Q2 2020: The unstoppable force
Philosophical Paradox and the Global Markets
One of the classic philosophical paradoxes is the unstoppable power paradox, which acts against an immovable object. Which will prevail? Philosophy has no definitive answer, but perhaps life itself will help solve the riddle.
After all, what we are now witnessing in the economic-financial world is the epitome of this paradox, and the powerful clash between the unlimited power and the unmovable object creates a host of interesting side effects, to the point of absurdity.
On the one hand, we are experiencing the deepest economic crisis since the Great Depression caused by a global epidemic that we have not seen since the Spanish flu a century ago. On the other hand, the unprecedented fiscal assistance of Western governments, along with the endless monetary support of central banks, are accumulating huge financial power, probably the greatest power in the world today.
The clash of fiscal and monetary power with the economic object immersed in the quicksand of the crisis creates enormous disruptions in the financial markets: the strong stock market rally, fueled by abundant liquidity and oblivious of unprecedented fall in profits; low-grade bond yields (“junk bonds”) that are not far from the historical average despite growing risks to companies, especially those with large debts, from the weak economy; or historically low yield on bonds issued by countries on the verge of bankruptcy – and rising demand for these bonds; or a jump of hundreds of percent in the shares of companies that declared bankruptcy … the examples are abundant.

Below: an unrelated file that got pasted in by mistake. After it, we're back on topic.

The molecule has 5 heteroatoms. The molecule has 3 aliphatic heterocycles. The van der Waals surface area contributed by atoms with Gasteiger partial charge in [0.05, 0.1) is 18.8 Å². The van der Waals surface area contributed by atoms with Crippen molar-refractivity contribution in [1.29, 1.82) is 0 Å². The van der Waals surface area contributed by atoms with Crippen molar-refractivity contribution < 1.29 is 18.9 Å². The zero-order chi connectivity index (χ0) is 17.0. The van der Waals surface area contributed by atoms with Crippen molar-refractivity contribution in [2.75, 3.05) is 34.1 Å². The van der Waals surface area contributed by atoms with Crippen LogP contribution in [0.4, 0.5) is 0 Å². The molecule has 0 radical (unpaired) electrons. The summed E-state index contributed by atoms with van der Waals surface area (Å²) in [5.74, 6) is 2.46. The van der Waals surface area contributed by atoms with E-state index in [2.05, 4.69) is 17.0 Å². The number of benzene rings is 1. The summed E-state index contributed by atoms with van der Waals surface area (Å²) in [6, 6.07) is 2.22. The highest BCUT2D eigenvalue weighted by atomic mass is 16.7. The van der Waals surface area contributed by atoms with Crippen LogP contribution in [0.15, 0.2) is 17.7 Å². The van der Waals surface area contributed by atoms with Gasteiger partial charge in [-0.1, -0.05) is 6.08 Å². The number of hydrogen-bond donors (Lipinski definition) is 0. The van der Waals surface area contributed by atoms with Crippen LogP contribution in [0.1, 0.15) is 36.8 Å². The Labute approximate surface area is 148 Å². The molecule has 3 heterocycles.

If someone had said just a year ago that in the year 2020 there would be a global pandemic with economies going into lockdowns, which would result in the biggest unemployment rate in the modern era and the worst quarter of GDP contraction since World War II, and that stock markets would decline by 30% but within a few weeks would reach close to all-time highs – would anyone believe? a rhetorical question.
Also in the report (Hebrew):
- Stock Markets: Type Any Symbol to Continue
- EM Bonds: Risk Awareness is a Must
- US HY Bonds: Cautious and Risk-Aware Rally
- Global Economy: Negative Rates? Not in the States